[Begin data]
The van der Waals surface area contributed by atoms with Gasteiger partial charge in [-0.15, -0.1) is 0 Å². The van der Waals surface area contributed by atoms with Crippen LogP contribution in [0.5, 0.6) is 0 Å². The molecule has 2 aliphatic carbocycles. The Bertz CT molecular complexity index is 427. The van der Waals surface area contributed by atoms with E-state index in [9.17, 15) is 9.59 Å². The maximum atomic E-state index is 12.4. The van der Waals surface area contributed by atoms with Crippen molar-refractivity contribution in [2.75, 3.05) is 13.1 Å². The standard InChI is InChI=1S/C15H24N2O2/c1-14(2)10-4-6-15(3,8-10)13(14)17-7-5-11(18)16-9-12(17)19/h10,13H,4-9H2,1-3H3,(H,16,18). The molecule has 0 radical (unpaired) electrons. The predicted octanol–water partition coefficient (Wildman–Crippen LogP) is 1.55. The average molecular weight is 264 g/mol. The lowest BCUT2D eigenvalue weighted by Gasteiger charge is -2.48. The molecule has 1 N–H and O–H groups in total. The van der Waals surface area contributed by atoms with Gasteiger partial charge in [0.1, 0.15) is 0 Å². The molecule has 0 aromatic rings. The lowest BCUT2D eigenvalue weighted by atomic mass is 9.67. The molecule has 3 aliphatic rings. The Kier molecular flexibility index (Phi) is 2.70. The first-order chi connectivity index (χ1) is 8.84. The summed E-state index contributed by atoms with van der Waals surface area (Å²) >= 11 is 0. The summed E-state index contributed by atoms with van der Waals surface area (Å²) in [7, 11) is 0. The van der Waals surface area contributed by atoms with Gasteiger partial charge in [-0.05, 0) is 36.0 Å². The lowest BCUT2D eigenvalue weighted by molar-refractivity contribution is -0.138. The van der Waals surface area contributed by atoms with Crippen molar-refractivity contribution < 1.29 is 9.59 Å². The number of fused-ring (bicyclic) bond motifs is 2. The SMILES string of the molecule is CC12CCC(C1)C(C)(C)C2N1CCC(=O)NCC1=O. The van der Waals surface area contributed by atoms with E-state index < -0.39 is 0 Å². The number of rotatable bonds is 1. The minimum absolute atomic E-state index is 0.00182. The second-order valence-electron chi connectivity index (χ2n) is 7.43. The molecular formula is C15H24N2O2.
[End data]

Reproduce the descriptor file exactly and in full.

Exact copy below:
The van der Waals surface area contributed by atoms with Gasteiger partial charge in [-0.15, -0.1) is 0 Å². The van der Waals surface area contributed by atoms with Crippen LogP contribution in [0.5, 0.6) is 0 Å². The molecule has 2 aliphatic carbocycles. The Bertz CT molecular complexity index is 427. The van der Waals surface area contributed by atoms with E-state index in [9.17, 15) is 9.59 Å². The maximum atomic E-state index is 12.4. The van der Waals surface area contributed by atoms with Crippen molar-refractivity contribution in [2.75, 3.05) is 13.1 Å². The standard InChI is InChI=1S/C15H24N2O2/c1-14(2)10-4-6-15(3,8-10)13(14)17-7-5-11(18)16-9-12(17)19/h10,13H,4-9H2,1-3H3,(H,16,18). The molecule has 0 radical (unpaired) electrons. The predicted octanol–water partition coefficient (Wildman–Crippen LogP) is 1.55. The average molecular weight is 264 g/mol. The lowest BCUT2D eigenvalue weighted by Gasteiger charge is -2.48. The molecule has 1 N–H and O–H groups in total. The van der Waals surface area contributed by atoms with Gasteiger partial charge in [0.1, 0.15) is 0 Å². The molecule has 0 aromatic rings. The lowest BCUT2D eigenvalue weighted by atomic mass is 9.67. The molecule has 3 aliphatic rings. The Kier molecular flexibility index (Phi) is 2.70. The first-order chi connectivity index (χ1) is 8.84. The summed E-state index contributed by atoms with van der Waals surface area (Å²) >= 11 is 0. The summed E-state index contributed by atoms with van der Waals surface area (Å²) in [7, 11) is 0. The van der Waals surface area contributed by atoms with Gasteiger partial charge in [-0.05, 0) is 36.0 Å². The lowest BCUT2D eigenvalue weighted by molar-refractivity contribution is -0.138. The van der Waals surface area contributed by atoms with Crippen molar-refractivity contribution < 1.29 is 9.59 Å². The number of fused-ring (bicyclic) bond motifs is 2. The SMILES string of the molecule is CC12CCC(C1)C(C)(C)C2N1CCC(=O)NCC1=O. The van der Waals surface area contributed by atoms with E-state index < -0.39 is 0 Å². The number of rotatable bonds is 1. The minimum absolute atomic E-state index is 0.00182. The second-order valence-electron chi connectivity index (χ2n) is 7.43. The molecular formula is C15H24N2O2.